Queer Practice as Research: A Fabulously Messy Business
Published online by Cambridge University Press: 06 February 2015
This short piece highlights a current spurt in queer researcher–practitioners doing practice as research (PaR) in higher education and explores potential reasons why PaR is so vital, appealing, useful and strategic for queer research. As a starting point, we offer the idea of messiness and messing things up as a way of describing the methods of PaR. Queer mess is to do with asserting the value and pleasure of formations of knowledge that sit outside long-standing institutional hierarchies of research. The latter places what Robin Nelson calls ‘hard knowledge’ above tacit, quotidian, haptic and embodied knowledge. The methodological and philosophical impulses of PaR make space for a range of research methods inherently bound up with the researcher as an individual and the materiality of lived experience within research. Yet, in our experience, although each PaR project is individual, PaR projects follow certain shared modes evolving largely from embodied and heuristic research methods adapted from social sciences, such as (auto)ethnography, participant observation, phenomenology and action research. PaR methodology in theatre and performance is composed of a bricolage of these openly embodied methods, which makes PaR, as an embodied resistance to sanitary boundaries, somewhat queer in academic terms already. It is unsurprising, then, that PaR is so attractive to queer practitioner–researchers bent on queering normative hierarchies of knowledge.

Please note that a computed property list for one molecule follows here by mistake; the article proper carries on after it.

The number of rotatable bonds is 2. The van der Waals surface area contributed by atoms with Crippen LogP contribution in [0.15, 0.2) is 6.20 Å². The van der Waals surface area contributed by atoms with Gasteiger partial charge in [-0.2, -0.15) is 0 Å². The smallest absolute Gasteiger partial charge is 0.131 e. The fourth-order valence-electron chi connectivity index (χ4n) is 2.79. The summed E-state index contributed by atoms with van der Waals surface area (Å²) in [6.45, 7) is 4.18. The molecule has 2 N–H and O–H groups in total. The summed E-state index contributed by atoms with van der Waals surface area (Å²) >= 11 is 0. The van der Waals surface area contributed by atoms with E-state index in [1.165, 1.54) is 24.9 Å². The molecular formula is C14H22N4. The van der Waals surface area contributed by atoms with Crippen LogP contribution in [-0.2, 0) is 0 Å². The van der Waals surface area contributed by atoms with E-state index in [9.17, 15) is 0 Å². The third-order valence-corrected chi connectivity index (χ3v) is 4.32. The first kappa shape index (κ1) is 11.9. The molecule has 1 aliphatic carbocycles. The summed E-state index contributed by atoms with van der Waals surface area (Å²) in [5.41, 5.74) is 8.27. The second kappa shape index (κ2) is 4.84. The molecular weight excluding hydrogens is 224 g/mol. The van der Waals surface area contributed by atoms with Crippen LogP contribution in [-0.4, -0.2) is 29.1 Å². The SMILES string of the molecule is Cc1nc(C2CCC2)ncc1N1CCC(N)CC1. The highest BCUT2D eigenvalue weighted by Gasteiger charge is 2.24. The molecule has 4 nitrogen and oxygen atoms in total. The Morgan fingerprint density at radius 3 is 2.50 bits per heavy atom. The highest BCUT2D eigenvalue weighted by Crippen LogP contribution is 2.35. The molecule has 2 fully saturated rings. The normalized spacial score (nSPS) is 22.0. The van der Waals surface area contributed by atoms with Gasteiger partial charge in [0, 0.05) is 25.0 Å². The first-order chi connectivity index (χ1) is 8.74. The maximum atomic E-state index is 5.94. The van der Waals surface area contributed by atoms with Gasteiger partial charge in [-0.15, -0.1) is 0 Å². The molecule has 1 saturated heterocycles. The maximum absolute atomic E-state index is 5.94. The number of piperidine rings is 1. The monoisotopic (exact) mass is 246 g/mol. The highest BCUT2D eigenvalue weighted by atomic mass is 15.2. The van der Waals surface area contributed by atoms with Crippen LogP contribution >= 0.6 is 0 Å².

- Forum: Contemporary Queer Theatre and Performance Research
- Copyright © International Federation for Theatre Research 2015
1 As encountered by the writers in their positions at Royal Central School of Speech and Drama, University of London (Farrier), and the Victorian College of the Arts, The University of Melbourne – and formerly at Queen's University Belfast (Campbell).
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11 For example, Cook, Tina, ‘The Purpose of Mess in Action Research: Building Rigour through a Messy Turn’, Educational Action Research, 17, 2 (June 2009), pp. 277CrossRefGoogle Scholar–91; Heddon, Deirdre and Milling, Jane, Devising Performance: A Critical History (Basingstoke: Palgrave Macmillan, 2006), p. 192Google Scholar.
12 Nando Messias, ‘Towards a New Sissiography: The Sissy in Body, Abuse and Space in Performance Practice’, unpublished PhD thesis, RCSSD, University of London, 2012.